This place matters

This place matters

Sunday, May 1, 2016

Under the wire and out of steam

I've always found the expression you can't judge a book by its cover funny, because that's kind of how bookstores work. Between the title, author, critic quotations, illustrations, and blurbs, you may not be able to tell everything about a book from its cover, it's certainly a good place to start.
Gary Busey is one book you can
most certainly judge by its cover.
Of course, when the phrase first got popular, in mid-eighteen hundreds according to KnowYourPhrase.com, books had a lot less information on their covers. And yet, according to the Google Books Ngram viewer, the phrase is more popular in print than ever. But don't judge a book by its cover isn't the only popular phrase coined in a very different time.
With a face like this, what was
Martin Shkreli gonna do? Join the
Peace Corps?
It's your dime comes from when pay phones existed, and calls from such dinosaurs cost a dime. Mattresses aren't made from sacks of hay anymore, but we still hit they hay or hit the sack when we're tired. People who stay up late these days tend to prefer electric lighting, but they're still said to burn the midnight oil. Carnivals tend not to give out tobacco products as prizes anymore, but we still say close but no cigar. We don't use steam to power our vehicles anymore, yet when we're tired, we say we've run out of it. We left behind the human-limb-based economy at least a decade ago, but things still cost an arm and a leg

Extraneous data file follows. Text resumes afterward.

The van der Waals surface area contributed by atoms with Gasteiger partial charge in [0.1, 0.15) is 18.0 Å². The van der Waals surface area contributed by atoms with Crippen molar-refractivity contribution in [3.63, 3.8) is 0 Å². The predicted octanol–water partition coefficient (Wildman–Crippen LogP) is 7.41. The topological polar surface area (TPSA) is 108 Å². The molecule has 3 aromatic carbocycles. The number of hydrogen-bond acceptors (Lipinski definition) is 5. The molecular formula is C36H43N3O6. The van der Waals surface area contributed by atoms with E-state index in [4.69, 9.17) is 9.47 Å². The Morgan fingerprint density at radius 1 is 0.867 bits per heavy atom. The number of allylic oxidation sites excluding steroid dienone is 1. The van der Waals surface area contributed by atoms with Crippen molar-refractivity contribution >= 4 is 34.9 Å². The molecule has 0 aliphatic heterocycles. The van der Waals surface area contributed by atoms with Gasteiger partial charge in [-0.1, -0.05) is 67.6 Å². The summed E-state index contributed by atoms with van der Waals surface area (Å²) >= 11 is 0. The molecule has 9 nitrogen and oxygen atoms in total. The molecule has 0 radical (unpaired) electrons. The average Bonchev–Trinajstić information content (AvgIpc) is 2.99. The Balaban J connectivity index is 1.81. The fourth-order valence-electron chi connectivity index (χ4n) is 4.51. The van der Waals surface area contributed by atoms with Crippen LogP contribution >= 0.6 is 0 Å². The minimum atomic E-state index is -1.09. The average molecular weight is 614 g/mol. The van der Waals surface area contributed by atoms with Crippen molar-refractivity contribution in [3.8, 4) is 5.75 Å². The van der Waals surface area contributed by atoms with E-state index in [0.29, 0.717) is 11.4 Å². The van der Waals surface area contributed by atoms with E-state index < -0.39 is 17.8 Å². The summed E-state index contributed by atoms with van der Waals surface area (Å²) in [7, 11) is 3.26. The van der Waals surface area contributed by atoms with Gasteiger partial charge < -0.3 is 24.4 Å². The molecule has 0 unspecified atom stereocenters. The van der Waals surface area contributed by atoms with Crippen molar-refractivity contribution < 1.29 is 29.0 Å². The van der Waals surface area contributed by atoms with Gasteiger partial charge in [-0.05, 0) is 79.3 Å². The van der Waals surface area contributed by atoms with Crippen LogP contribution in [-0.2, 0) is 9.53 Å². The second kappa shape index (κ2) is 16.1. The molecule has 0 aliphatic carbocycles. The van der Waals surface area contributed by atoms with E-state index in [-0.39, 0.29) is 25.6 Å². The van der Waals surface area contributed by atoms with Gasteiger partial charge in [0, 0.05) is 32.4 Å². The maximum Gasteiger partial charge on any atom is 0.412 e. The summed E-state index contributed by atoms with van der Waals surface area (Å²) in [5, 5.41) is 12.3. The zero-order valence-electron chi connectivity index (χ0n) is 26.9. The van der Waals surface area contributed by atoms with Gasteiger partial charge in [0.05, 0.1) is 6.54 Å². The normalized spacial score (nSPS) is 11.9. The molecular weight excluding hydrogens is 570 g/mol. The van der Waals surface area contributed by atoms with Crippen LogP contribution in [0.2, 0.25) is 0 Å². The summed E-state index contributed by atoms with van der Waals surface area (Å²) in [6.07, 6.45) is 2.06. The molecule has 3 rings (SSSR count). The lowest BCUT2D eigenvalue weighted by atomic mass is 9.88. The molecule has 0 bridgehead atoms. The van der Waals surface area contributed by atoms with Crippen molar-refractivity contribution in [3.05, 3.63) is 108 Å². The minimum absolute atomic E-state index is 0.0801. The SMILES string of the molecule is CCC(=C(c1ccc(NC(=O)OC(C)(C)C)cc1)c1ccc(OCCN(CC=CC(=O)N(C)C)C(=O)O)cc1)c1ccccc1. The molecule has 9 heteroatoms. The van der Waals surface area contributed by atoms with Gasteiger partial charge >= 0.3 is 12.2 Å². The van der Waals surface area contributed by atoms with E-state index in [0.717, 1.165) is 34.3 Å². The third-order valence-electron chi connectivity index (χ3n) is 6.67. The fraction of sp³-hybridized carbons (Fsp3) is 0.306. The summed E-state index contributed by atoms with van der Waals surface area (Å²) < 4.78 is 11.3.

Robert Durst may have accidentally
confessed to murder back in 2015,
but the cold dead eyes have been
confessing his sins all along.
Riding shotgun refers to the guy on a stagecoach whose job it was to deter highway robbery. The practice dates back to the 1800s, at least, the the expression, according to PhraseFinder.org, is 20th century. We're not sure who coined the term - it appeared to have been around a while when it first appeared in print back in 1920. The old Westerns popularized the term, and by the 1950s, kids were using the term to refer to riding in the front seat of the family car. The term peaked in popularity back in the '60s, but it's still in wide use today. 

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